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Respondents of different job titles reported on levels of collaboration between networking and security across the enterprise. Percent of respondents, N=3,248
Source: Cisco 2019 CISO Benchmark Study

Chief Information Security Officers (CISO) have moved forward in building defenses, detecting cyber threats, and containing data breaches, but there is still plenty of room for improvement, according to a new report.

When asked if it was easy to determine the scope of a compromise, 35 percent of respondents said “It is easy to determine the scope of a compromise, contain it and remediate from exploits,” which found visibility into the unknown clearly is a key challenge, according to Cisco’s 2019 Chief Information Security Officer (CISO) Benchmark Study.

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While the 35 percent number is good, the glass is half empty crowd will say 65 percent of CISOs in the survey have room to improve.

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Cisco’s double-blind survey, conducted by an independent research partner, covers multiple industries including retail, transport, manufacturing, financial services, as well as government and higher education.

Understanding the risks of cyberattacks, and the compliance landscape that encompasses security breaches, is paramount to understanding how to defend and prepare for the worst. When asked who were very knowledgeable about risk and compliance, 80 percent of respondents were very knowledgeable, which means 20 percent of security professionals could possibly use some training, according to the research.

Almost half, or 47 percent, are determining how to control security spending based on organizational security outcome objectives. Measuring outcomes against investments is the best data-driven approach. What’s more, 98 percent strongly or somewhat agree their executive team has established clear metrics for assessing the effectiveness of their security program. Forty-nine percent of respondents have metrics utilized by multiple areas of their companies to understand the risk-based decisions and improve processes to measure the security effectiveness throughout the organization.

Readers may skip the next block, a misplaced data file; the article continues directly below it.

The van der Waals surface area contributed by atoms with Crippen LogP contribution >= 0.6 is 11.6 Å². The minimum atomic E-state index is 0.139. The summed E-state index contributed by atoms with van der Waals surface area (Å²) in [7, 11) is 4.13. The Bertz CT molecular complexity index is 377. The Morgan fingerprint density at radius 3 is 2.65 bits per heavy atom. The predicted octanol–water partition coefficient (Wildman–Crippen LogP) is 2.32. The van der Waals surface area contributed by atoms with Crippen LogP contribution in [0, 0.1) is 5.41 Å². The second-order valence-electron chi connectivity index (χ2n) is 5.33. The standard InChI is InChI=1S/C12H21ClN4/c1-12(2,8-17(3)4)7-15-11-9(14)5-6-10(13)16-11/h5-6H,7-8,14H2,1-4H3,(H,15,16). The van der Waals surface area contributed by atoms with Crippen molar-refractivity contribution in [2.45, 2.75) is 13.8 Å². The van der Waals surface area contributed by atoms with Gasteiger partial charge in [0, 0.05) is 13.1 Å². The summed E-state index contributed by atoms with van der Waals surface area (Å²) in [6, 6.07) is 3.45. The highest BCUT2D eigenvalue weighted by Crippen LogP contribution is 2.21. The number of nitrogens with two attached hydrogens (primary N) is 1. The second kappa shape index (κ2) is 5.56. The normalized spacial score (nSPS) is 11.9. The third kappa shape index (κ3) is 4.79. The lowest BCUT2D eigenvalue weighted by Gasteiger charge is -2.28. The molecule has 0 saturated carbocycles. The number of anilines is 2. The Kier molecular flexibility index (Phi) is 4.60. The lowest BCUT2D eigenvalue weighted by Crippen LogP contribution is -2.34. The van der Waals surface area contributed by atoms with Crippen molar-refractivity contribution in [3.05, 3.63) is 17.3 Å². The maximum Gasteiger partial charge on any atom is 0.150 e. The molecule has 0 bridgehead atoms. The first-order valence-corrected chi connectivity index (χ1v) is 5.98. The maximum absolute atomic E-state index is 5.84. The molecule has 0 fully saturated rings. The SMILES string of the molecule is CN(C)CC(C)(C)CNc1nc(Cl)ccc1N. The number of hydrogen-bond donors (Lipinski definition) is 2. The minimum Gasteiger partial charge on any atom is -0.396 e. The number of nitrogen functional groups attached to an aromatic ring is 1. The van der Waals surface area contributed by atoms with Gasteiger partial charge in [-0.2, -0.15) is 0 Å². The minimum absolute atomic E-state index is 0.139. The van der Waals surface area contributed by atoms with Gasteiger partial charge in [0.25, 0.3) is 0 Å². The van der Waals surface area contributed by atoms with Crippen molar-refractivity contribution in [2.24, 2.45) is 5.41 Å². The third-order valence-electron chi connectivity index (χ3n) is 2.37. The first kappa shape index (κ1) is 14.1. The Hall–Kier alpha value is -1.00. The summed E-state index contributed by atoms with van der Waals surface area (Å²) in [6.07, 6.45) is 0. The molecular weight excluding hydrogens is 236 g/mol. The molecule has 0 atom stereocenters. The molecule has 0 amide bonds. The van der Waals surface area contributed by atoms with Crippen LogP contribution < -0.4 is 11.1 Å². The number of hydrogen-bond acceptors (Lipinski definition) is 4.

Controlling security spending on previous years’ budgets (46 percent) and percent of revenue respectively (42 percent) were both popular choices, but do not necessarily correlate with better security. The breach landscape changes year-to-year, and your previous year’s budget or percent of revenue may have little to do with what it costs to defend against future threats, according to the research.

The fourth most relied upon approach to determining security spending is cyber insurance: 40 percent are using cyber insurance, at least partly, to set your budgets. Taking this approach begins with a risk assessment to accurately identify security risks and ensure they can be mitigated by insurance or protected by controls. It may be, for some companies that cyber insurance guidelines can play a role in technology selection and/or budget setting.

One of the questions asked was: Thinking of the most impactful breach you experienced in the past year, what was the total cost? Eight percent said $5 million plus, compared to 51 percent saying $500,000 or less.

When asked which security incidents/attack types have you encountered in the past year, two of the top three are issues with email security, In addition, two of the top 10 issues are insider threat issues – file sharing and stolen credentials – shows that you must look at what’s happening inside as much as outside, and be aware that some attackers can log in rather than break in. This drives the need for better multi-factor authentication (MFA).

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